History of the
Michigan State Police

Since April 19, 1917, the Michigan State Police has proudly served the citizens of Michigan. From a cavalry of 300 men to a full-service police agency of more than 2,900 members, the Michigan State Police has proven itself as a world-class leader in law enforcement.

The Michigan Department of State Police began as a temporary, wartime emergency force for the purpose of domestic security during World War I. On April 19, 1917, Governor Albert Sleeper created the Michigan State Troops Permanent Force, (also known as the Michigan State Constabulary). With Colonel Roy C. Vandercook as the first commanding officer, this new force consisted of five Troops of mounted, dismounted and motorized units, totaling 300 men. On March 26, 1919, Public Act 26 reorganized the Constabulary as the permanent, peace-time Michigan State Police.

Today, the Michigan State Police consists of a modern-day force of law enforcement professionals, using the latest up-to-date training and technology to protect the citizens of Michigan. What was once a cavalry of 300 men now has evolved into one of the leading police agencies of the United States.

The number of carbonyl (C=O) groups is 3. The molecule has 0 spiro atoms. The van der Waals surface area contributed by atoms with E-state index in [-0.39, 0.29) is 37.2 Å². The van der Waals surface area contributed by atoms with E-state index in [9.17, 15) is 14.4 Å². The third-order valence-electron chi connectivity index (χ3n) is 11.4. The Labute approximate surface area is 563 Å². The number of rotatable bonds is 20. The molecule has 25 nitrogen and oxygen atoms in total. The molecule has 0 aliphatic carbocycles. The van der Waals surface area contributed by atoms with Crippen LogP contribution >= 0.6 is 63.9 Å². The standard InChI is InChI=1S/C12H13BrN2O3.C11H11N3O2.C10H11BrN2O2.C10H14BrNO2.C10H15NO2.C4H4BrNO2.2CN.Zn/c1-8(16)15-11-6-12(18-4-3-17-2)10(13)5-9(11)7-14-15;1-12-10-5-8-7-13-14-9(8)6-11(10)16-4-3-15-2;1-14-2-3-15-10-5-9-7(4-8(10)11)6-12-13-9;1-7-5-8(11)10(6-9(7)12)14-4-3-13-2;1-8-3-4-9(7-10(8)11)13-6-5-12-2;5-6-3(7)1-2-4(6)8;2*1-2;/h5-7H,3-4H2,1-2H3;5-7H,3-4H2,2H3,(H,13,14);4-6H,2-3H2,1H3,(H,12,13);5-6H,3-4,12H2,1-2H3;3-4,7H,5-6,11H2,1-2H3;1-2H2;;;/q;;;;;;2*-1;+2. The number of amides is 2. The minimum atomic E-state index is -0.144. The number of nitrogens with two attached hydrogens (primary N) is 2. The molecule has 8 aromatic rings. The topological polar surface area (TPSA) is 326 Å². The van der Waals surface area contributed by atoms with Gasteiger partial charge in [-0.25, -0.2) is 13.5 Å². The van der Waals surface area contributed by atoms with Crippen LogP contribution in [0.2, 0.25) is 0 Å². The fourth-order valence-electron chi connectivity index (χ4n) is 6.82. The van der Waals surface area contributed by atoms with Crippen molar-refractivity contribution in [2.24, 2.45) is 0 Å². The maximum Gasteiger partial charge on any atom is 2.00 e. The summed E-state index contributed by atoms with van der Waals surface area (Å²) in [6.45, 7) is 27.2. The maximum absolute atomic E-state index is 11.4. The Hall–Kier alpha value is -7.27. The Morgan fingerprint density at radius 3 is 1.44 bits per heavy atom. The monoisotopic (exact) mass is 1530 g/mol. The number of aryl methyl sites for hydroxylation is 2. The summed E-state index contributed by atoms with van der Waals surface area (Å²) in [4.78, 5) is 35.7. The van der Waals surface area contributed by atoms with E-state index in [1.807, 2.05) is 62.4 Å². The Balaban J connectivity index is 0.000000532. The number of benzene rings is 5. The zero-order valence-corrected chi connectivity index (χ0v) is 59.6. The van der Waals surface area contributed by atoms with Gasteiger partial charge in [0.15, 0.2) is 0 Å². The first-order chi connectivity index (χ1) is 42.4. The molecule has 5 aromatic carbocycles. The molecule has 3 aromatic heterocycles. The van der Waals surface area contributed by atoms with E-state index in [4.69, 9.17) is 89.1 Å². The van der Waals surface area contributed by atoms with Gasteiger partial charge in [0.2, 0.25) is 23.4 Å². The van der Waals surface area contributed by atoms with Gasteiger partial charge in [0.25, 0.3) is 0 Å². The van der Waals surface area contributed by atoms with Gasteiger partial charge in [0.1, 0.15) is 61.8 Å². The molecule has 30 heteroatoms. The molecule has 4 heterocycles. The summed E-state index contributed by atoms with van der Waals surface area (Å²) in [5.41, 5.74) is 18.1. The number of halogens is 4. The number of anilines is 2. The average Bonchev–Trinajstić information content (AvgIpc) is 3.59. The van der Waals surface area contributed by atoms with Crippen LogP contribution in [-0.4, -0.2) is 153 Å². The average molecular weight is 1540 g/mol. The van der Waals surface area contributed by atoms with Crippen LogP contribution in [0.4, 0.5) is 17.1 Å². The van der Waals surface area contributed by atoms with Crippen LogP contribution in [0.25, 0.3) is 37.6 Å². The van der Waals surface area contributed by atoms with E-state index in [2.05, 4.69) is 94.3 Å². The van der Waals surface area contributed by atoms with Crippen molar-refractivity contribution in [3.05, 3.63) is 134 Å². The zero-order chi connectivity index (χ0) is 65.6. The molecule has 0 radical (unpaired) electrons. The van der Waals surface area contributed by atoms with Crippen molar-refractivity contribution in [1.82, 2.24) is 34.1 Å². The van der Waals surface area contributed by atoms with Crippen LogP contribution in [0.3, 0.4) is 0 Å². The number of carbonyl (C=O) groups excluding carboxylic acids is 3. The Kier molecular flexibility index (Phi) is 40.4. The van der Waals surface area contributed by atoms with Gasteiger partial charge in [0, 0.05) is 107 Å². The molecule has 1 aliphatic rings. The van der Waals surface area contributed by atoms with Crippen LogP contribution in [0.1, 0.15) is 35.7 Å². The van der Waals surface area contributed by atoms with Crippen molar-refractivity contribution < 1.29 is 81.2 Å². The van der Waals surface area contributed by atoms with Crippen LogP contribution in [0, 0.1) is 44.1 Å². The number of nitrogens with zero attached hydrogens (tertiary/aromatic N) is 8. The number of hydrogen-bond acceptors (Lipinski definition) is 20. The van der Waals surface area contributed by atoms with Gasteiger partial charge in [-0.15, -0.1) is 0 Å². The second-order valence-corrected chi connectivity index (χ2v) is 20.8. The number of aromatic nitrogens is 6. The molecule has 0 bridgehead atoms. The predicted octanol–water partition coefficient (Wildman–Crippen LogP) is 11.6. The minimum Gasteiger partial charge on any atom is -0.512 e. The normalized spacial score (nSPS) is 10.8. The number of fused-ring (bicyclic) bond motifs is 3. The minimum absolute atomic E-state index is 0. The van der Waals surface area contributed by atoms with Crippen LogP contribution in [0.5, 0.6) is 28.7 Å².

The pride and commitment that began back in 1917 continue today to play an important role in the department.

In 2017, the Michigan State Police Museum and Learning Center opened on the first floor of the MSP Headquarters in Dimondale, Michigan. The museum features exhibits that document the history of the MSP from its inception in 1917.

Please take a moment to consider donating to this special cause to help honor and highlight the department’s history, traditions, and accomplishments since 1917.

Thank you in advance for your heartfelt support and generous contribution to this worthy cause.

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